These are the slides for what was perhaps my favorite lecture so far in BCM112. The lecture has three distinct parts, presented by myself and my PhD students Doug Simkin and Travis Wall. I opened by building on the previous lecture which focused on the dynamics of networked participation, and expanded on the shift from passive consumption to produsage. The modalities of this shift are elegantly illustrated by the event-frame-story structure I developed to formalize the process of news production [it applies to any content production]. The event stage is where the original footage appears – it often is user generated, raw, messy, and with indeterminate context. The frame stage provides the filter for interpreting the raw data. The story stage is what is produced after the frame has done its work. In the legacy media paradigm the event and frame stages are closed to everyone except the authority figures responsible for story production – governments, institutions, journalists, academics, intellectuals, corporate content producers. This generates an environment where authority is dominant, and authenticity is whatever authority decides – the audience is passive and in a state of pure consumption. In the distributed media paradigm the entire process is open and can be entered by anyone at any point – event, frame, or story. This generates an environment where multiple event versions, frames, and stories compete for produser attention on an equal footing.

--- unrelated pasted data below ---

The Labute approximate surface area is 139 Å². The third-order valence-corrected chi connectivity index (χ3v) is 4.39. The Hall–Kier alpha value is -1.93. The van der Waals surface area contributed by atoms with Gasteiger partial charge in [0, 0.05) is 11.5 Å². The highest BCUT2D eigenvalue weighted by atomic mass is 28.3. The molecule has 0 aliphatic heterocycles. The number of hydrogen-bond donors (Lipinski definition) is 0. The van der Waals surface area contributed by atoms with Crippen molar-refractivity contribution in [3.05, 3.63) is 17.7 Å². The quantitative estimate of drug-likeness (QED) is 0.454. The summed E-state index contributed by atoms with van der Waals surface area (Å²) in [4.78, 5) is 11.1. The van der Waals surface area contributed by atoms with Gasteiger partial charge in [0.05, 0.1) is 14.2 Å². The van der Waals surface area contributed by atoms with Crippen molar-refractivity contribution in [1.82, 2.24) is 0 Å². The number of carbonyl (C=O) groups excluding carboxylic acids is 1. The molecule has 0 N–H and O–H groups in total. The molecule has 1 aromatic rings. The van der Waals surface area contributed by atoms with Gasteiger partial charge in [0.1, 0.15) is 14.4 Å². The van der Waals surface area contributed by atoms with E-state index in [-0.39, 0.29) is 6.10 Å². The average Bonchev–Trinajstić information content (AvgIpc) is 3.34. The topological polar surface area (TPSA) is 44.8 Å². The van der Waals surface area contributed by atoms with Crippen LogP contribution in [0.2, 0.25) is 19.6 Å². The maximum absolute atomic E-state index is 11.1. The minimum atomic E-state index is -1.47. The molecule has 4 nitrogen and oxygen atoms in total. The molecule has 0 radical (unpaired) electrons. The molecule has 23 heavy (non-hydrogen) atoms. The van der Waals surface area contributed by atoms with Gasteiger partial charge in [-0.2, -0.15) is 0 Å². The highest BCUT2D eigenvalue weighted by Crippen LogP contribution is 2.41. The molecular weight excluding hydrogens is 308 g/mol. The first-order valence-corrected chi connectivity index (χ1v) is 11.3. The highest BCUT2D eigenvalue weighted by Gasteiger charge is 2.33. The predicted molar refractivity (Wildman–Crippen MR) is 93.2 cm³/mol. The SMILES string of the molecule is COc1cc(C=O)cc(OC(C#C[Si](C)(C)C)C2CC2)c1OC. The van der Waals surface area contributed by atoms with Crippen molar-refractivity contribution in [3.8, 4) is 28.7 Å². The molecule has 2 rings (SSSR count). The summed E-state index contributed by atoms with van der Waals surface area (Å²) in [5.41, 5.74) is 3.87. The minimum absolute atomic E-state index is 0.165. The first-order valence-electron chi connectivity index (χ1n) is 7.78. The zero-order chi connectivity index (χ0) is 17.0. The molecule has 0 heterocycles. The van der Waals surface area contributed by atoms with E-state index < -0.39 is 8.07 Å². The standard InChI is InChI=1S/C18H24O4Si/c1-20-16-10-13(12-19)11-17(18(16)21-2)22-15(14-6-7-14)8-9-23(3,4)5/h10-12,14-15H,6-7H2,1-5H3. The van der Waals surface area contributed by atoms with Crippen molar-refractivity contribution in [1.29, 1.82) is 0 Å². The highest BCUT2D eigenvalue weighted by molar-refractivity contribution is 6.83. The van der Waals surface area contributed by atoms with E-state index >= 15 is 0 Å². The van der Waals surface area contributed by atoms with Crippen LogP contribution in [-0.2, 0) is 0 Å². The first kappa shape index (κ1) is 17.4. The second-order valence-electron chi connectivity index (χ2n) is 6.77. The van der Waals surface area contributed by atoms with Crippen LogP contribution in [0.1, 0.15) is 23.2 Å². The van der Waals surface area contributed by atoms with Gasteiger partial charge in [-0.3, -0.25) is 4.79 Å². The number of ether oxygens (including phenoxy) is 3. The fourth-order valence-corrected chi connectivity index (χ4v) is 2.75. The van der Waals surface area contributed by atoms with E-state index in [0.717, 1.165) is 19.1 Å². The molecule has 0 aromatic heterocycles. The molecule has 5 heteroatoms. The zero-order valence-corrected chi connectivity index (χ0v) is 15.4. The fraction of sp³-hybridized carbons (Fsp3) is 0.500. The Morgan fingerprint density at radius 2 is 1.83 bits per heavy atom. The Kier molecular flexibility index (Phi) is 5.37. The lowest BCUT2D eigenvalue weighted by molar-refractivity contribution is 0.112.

These dynamics have profound effects on information as a tool for persuasion and frame shifting, or in other words – propaganda. In legacy media propaganda is a function of the dynamics of the paradigm: high cost of entry, high cost of failure, minimum experimentation, inherent quality filter, limited competition, cartelization with limited variation, and an inevitable stagnation.
In distributed media propaganda is memes. Here too propaganda is a function of the dynamics of the paradigm, but those are characterized by collective intelligence as the default form of participation in distributed networks. In this configuration users act as a self-coordinating swarm towards an emergent aggregate goal. The swarm has an orders of magnitude faster production time than the legacy media. This results in orders of magnitude faster feedback loops and information dissemination.
The next part of the lecture, delivered by Doug Simkin, focused on a case study of the /SG/ threads on 4chan’s /pol/ board as an illustration of an emergent distributed swarm in action. This is an excellent case study as it focuses on real-world change produced with astonishing speed in a fully distributed manner.
The final part of the lecture, delivered by Travis Wall, focused on a case study of the #draftourdaughters memetic warfare campaign, which occurred on 4chan’s /pol/ board in the days preceding the 2016 US presidential election. This case study is a potent illustration of the ability of networked swarms to leverage fast feedback loops, rapid prototyping, error discovery, and distributed coordination in highly scalable content production.